Fengdu Ghost City is about 110 mile (170 kilometers) downstream from Chongqing Municipality on the north bank of the Yangtze River in the People’s Republic of China. Fengu Ghost City is a tourist attraction featured along a Yangtze cruise. Fengdu Ghost City is a place to learn about Chinese ghost culture, the afterlife, and to see what the Chinese would call a “model of hell.” Fengdu became known as Ghost City in the Tang Dynasty (618-907) when two Imperial court officials married and settled on Ming Mountain to practice Taoist teachings. The couples’ surnames combined, Yin and Wang, sounded like “King of Hell” in Chinese. They supposedly became immortals. Thus was born Fengdu City of Ghosts – the hell theme and ghosts culture stuck. This photo is of cool Ghost City architecture and a freaky scene on the roof. Photo #1 by Tennessee Wanderer

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21 Stunning & Superbly Serene Chinese Gardens

March 4th, 2011 Permalink

China has population of around 1,331,460,000 people, but for such a crowded place, it offers many gorgeous and peaceful gardens. There is nothing left to chance in the design of Chinese gardens. They are meant to reflect a painting or a poem, to be a place of spiritual utopia to connect with nature and a person’s inner heart. Chinese gardens are socially and culturally important. They serve multiple purposes as an extension of the house, used for retreat, for festivity, for study of poetry, and for romance. Looking at the pictures, we feel peaceful. So relax and take a virtual tour through a few stunning and superbly serene Chinese gardens. We love these pics! [21 pictures]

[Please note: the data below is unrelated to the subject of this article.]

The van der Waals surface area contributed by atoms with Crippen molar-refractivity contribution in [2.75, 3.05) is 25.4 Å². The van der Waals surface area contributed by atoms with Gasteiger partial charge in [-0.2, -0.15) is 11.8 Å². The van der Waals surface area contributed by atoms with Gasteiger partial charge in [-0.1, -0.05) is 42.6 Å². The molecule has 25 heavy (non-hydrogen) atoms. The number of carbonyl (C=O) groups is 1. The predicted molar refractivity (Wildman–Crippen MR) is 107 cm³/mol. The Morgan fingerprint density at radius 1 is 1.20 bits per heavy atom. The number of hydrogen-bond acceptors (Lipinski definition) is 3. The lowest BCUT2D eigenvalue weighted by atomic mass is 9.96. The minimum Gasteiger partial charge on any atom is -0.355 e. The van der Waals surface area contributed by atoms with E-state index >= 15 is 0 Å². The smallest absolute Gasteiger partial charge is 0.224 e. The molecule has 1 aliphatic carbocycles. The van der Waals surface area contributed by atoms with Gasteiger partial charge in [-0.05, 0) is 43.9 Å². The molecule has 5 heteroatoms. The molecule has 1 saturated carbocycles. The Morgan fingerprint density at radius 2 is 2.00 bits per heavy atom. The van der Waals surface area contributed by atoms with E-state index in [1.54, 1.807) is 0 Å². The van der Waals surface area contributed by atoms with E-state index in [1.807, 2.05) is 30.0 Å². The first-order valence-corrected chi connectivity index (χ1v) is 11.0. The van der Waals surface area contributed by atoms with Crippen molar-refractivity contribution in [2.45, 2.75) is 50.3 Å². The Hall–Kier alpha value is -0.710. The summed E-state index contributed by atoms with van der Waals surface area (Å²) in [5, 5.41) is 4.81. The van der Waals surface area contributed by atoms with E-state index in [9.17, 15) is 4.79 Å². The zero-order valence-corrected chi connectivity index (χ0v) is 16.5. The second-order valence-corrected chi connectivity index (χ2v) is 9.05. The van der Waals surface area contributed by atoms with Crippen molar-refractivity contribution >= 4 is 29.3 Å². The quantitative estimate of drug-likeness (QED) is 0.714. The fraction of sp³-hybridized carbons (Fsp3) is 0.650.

Hupao (Dreaming of the Tiger) Spring in Hangzhou, China

“Dreaming of the Tiger” – Hupao Spring in Hangzhou, China. Chinese gardens are built not planted to be a solitary place or to be a place for “social contemplation of nature.” Chinese gardens are culturally important, serving as a semi-public extension of the house, meant for retreat, for festivity, for study of poetry, or even for romance. Photo #1 by Sh1019